Typing on a touchscreen isn’t the easiest thing in the world. Often that’s not an issue thanks to autocorrect, but URLs are a different story — turning up somewhere totally different to where you actually wanted to go.
Fortunately ,the Chrome mobile app will now be able to detect possible typos in the URL, and suggest alternatives. It’s a feature that was released to Chrome on desktop earlier this year, but could prove to be a lot more useful on your phone. The best part? It’s coming to Android and iOS.
This feature is part of a new accessibility push in Google products and services, which the company announced on Tuesday. The goal with Chrome is to offer help to people with dyslexia, are still learning a language or are just terrible at typing on phone screens like I am.
Obviously when you’re typing out a URL it really helps that you’re able to go where you need to be. After all, even a single mis-typed letter can have a massive impact on where you’re supposed to be going. Most of the time you’ll end up on a dead page or be redirected to wherever you were expecting to go — like the time I typed in “amazom” instead of amazon.
Then again you could end up on a site that is extremely not safe for work, or land on something that’s deliberately malicious. You just don’t know what you might come across, and measures by Chrome to make sure you wind up in the right place could easily be a great help for everyone.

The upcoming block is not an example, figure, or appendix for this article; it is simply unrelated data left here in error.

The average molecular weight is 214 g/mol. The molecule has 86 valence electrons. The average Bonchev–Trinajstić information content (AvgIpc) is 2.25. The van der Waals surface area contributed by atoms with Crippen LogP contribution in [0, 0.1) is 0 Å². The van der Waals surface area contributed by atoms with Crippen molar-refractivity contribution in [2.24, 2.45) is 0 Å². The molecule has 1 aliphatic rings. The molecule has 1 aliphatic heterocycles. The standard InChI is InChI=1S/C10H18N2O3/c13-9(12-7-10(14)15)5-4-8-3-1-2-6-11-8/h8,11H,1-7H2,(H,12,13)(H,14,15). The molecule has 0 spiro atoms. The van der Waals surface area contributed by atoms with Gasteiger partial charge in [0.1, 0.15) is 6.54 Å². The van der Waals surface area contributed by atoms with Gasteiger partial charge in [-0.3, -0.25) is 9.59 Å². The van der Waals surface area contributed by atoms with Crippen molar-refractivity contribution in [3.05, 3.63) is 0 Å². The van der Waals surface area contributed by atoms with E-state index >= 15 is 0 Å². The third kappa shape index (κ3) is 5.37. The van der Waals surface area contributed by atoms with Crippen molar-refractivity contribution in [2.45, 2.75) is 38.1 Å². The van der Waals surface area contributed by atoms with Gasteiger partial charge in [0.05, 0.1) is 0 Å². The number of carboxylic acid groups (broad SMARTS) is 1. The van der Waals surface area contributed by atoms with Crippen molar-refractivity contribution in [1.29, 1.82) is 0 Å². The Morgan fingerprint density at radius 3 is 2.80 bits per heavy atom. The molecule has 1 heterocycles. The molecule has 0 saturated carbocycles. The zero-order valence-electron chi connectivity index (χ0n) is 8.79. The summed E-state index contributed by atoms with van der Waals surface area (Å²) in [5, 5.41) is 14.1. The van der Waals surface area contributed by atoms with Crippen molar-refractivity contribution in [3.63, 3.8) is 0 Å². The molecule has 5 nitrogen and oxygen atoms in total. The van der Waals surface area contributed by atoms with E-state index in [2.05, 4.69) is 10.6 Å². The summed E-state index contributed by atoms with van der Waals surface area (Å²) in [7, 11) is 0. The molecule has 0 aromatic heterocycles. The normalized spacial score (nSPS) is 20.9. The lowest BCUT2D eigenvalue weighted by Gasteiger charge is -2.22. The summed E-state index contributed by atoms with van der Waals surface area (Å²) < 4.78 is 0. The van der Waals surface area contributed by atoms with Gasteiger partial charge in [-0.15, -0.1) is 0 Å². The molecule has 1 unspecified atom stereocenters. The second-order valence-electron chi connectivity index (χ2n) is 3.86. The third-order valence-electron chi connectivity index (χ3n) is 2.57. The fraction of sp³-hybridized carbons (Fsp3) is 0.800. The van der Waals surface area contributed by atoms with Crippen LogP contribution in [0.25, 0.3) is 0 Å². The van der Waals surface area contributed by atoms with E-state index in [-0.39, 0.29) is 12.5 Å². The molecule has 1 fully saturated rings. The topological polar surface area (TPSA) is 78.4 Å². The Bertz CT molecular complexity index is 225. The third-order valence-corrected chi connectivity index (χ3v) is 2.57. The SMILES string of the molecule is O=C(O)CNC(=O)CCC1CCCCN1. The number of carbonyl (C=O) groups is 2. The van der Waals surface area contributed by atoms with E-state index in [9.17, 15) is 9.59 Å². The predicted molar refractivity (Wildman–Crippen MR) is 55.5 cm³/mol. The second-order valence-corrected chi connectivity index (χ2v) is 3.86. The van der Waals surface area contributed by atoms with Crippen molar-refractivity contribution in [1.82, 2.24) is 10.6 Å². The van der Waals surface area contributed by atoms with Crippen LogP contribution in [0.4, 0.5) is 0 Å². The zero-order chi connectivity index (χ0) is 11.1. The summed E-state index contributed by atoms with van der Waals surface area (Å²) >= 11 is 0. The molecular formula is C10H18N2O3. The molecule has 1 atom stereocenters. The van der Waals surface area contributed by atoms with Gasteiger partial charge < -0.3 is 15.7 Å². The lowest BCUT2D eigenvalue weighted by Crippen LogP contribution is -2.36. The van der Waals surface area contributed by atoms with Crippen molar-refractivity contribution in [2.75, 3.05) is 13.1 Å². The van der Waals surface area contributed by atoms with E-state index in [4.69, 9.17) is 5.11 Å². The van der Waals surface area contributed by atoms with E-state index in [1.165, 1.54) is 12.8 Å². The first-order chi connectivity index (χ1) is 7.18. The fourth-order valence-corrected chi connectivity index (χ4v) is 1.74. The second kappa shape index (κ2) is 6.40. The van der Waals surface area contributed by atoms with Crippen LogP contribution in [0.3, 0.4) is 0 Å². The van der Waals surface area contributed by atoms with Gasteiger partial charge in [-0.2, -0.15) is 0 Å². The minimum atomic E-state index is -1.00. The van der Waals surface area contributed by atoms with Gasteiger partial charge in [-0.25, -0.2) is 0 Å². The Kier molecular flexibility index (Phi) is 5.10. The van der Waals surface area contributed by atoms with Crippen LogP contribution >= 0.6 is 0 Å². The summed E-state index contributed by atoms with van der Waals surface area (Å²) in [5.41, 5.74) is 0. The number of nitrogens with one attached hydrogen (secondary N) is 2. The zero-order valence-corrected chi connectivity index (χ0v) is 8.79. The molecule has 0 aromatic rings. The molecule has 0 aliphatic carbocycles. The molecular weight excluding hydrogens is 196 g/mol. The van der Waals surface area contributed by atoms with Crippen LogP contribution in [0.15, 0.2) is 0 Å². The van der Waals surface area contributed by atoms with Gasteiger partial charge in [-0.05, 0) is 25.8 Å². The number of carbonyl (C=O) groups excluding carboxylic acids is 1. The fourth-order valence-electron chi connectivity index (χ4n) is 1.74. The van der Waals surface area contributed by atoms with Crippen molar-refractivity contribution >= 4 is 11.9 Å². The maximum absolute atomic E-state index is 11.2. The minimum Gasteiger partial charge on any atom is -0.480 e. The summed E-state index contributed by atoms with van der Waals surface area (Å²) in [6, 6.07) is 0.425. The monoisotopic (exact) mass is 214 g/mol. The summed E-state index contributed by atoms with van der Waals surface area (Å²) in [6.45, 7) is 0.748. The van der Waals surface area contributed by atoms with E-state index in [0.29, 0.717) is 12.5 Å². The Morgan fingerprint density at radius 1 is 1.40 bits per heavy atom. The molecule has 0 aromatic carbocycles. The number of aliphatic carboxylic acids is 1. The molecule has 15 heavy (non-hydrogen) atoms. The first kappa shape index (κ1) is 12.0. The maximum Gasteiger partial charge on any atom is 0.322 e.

More accessibility from Google
Maps is also set to get a bunch of extra accessibility features, least of which is the option to receive wheelchair-accessible walking routes — something that may also be useful for users with luggage or strollers. This is rolling out globally on Android and IOS now, but relies on Google having the appropriate data.
Maps will also be offering more wheelchair accessibility information on business and place pages, while Lens in Maps will offer screen reading capabilities to offer audible feedback of everything around you. This is rolling out to iOS now, but won’t be arriving on Android until later this year.
Customizable Assistant Routines are on the way too, as is better accessibility for the camera on Google Pixels. That includes a new Magnifier app, that utilizes the camera, and “Guided Frame”. This one uses audio, high contrast animation and haptic feedback to guide a phone into place and help people who are blind, or have low vision, to take great photos. This feature wicks with the front and rear cameras, and can recognize faces, documents, pets and food.